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Macworld - A huge number of people think they might write a book some day--back in 2002, a survey pegged it at 81 percent of Americans. But what happens after you've managed to pen your 200,000 word epic on love and loss in feudal Europe--with vampires, naturally--but still can't get a bite from a publisher? Well, now EuroVamp 3000 can line the virtual shelves of the iBookstore, right alongside the likes of Stephen King and Robert Parker, as Apple has opened up the ability to submit your own e-book directly to the iBookstore.
Previously, aspiring authors have been able to work with third-party agggregators with whom Apple has deals, such as Lulu, Smashwords, and Ingram. Those firms take care of a lot of the overhead, such as acquiring an ISBN for your book and making sure the ePub file checks out. However, there's now nothing to stop you from doing it yourself, if you prefer, now that Apple has added e-books as an option to iTunes Connect. Apple does warn you, however, that you may get paid faster by using one of those aggregators, as it doesn't pay out until the sales meet earning thresholds in various regions.
You'll need to provide some information before your book hits the digital presses. Besides an Apple ID, you'll need an ISBN for your book--which you can acquire here in the U.S. and here elsewhere in the world--and you'll also need a Tax ID from the IRS (also known as an Employer Identification Number).
Once your application has been approved, Apple says you can submit as many books as you want to the iBookstore. Of course, you'll still need to create an ePub version of your title, then validate it, and finally submit it to the store for sale.
Self-publishing has long been a venue for those who have been unable to publish their books through other means, but the addition of self-published titles to the iBookstore removes even more of the barrier to entry for aspiring writers. For one thing, it legitimizes their endeavors by putting their books on equal footing with titles from the major publishers.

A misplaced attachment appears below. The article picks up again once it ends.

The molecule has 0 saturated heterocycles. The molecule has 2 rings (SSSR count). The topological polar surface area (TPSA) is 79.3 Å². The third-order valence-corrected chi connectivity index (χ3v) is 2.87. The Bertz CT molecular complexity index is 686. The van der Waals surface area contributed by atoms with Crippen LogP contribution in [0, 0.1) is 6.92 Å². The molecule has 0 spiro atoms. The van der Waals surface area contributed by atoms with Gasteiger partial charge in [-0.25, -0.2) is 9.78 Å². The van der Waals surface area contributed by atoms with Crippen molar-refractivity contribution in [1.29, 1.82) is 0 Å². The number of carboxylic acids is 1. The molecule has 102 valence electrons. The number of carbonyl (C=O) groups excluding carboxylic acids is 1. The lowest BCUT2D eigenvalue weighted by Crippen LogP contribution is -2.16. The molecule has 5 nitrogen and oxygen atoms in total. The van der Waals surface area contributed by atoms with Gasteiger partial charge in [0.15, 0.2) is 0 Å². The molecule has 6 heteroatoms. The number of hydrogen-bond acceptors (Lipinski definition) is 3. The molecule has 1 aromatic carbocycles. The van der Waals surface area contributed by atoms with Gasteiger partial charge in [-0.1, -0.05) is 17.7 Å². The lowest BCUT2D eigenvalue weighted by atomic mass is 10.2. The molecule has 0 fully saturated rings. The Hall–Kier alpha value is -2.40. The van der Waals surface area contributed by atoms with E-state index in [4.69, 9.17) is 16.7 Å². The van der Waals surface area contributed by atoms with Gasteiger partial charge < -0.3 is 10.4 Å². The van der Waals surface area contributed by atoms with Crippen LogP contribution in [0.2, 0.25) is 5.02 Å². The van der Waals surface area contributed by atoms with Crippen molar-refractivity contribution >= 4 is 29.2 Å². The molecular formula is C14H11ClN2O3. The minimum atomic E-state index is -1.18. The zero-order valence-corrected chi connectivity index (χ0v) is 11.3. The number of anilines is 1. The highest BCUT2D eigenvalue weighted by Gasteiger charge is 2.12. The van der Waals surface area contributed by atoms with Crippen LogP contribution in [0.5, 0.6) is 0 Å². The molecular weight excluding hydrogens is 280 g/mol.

Some might argue that publishers act as a filter, making sure that the under-par material doesn't get through to our delicate eyes, but I'd disagree: plenty of poorly-written books make it onto bookshelves anyway (ever browsed the carousels at an airport newsstand?) and many good writers languish in obscurity. It's unknown, however, whether Apple will act as a filter itself, vetting the titles as it does for software submitted to the App Store. I'd imagine the process is more akin to submitting your own music to the iTunes Store, but I was unable to find out for sure.
Speaking as someone who's written an unpublished novel or two--and yes, yes, I know you're all dying to read them--the ability to actually sell those works and perhaps even have people read them on the iPad, and soon the iPhone, is tremendously promising and liberating.
Originally published on www.macworld.com. Click here to read the original story.